The Chinese government has acted in large part because of the United Nations mandate on educating the world on issues of HIV/AIDS identification, prevention and treatment. The UN lists China as a country whose progress is slow but moving with the existence of civil involvement.
So, because of UN involvement in HIV/AIDS as a very real threat to China’s health (particularly because many Chinese gay men have been “forced” into straight marriages thus widening the scope of the disease) and China realizing that it is also a threat to the country’s economic well-being, there is a new chance for gays to be recognized as victims of this epidemic, as well as a social reality that needs to be humanely addressed.
While we are waiting for the government to slowly recognize gays in China, how would a company tap into the gay market?
Right now, it seems the best way is to get them where they live. And where they live right now is on the websites. The Chinese government would be more apt to support gay rights if it translates into gay commerce from which the government can get a piece of the action. Once more of these sites transition from purely information and communication to commercial transactions that generate taxable revenue, it will behoove the government to lend any support possible to these gay sites.
What an entrepreneurial company could do is study these sites in detail and ferret out a handle of them with the most potential as far as accessibility, the number of users, format and content. The next step would be to communicate effectively with the website owners or operators and present a products and/or services that would either optimize the functions of the website itself or would be separate consumer items for the website’s users. The best approach would probably be in that order, so that a company offers help and solutions before it offers products or services for sale.The approach that should be utilized in unison to the above is information exchange and networking (meaning people) expansion.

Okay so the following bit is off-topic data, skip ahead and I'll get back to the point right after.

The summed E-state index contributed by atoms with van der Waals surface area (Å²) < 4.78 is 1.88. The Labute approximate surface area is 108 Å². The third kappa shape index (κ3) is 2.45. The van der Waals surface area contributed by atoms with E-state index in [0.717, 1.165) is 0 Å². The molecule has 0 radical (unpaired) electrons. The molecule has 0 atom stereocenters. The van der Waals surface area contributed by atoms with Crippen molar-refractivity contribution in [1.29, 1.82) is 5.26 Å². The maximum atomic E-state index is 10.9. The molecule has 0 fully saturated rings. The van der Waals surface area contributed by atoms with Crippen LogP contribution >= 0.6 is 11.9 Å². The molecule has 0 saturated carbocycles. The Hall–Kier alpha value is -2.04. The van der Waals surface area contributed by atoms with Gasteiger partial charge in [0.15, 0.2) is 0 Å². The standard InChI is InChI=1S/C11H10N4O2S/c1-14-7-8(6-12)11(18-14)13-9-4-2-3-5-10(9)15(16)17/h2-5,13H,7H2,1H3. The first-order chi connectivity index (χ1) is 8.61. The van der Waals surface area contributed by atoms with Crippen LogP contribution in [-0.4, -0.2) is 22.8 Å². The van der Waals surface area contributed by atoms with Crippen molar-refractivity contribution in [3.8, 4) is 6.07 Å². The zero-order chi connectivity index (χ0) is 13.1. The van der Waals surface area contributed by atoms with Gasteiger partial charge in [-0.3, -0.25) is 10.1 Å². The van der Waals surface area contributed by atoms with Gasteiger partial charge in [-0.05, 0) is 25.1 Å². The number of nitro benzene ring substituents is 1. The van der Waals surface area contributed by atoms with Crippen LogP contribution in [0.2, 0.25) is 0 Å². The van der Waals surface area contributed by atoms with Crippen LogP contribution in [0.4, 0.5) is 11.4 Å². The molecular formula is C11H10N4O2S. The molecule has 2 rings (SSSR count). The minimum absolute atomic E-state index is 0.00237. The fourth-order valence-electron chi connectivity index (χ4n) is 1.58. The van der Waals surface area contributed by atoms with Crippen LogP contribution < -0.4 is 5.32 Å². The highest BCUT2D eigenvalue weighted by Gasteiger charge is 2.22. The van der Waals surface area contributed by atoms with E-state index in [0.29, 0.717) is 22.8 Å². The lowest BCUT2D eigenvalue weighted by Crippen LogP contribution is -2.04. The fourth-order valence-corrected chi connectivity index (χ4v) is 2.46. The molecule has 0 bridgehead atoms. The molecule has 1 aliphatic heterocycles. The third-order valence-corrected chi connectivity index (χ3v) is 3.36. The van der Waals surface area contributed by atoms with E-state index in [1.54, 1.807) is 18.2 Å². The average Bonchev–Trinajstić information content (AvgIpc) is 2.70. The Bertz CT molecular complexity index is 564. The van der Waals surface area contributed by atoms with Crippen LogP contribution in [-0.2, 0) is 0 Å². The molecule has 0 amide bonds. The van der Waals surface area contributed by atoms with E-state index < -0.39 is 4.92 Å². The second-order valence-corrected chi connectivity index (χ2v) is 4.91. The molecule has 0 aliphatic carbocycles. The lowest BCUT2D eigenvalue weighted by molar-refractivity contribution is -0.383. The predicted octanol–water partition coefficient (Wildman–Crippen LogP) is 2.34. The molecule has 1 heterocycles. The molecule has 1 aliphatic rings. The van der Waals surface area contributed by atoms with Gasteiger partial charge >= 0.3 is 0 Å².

What gays in China need more than anything are resources – to figure out who and what they are, to know it’s okay to be gay, to find others like them, to join others like them in meetings and planned events, and to create a safe and friendly environment in which they can enjoy their lives. Right now, most gays in China do not have any of this.
So, it is incumbent upon those of us on the outside to help gays in China and elsewhere to eventually get where we are, in terms of tolerance and acceptance. In the process, we may be able to offer products and services that they may need or want – and this is a matter of strategic initiative.
If gays in China are reflective of gays in other parts of the world, they are generally better educated and have better incomes than other minorities and thus have more buying power. For example, in the United States, the African-American and Latino-American communities are larger than the Gay-American community. However, the buying power of gays (per capita) is much larger.
Some potential markets that have traditionally been big with gays include gay literature (fiction and non-fiction), gay movies, gay travel (cruises, sight-seeing), music and fashion and accessories, just to name a few.
Once the social and commercial infrastructure is in place, the possibilities of mutual betterment are endless. Progress for gays in China is at the end of the tunnel. Gay-Asian Males have the opportunity to facilitate it through information-sharing as well as commerce.
[The irony of the plight of gays in China is that before the Communist Cultural Revolution, gay lifestyles were generally tolerated, depending on which dynasty was in power, as long as provisions for procreation were involved.]
For more information check out “Homosexuality in China” on Wikipedia.com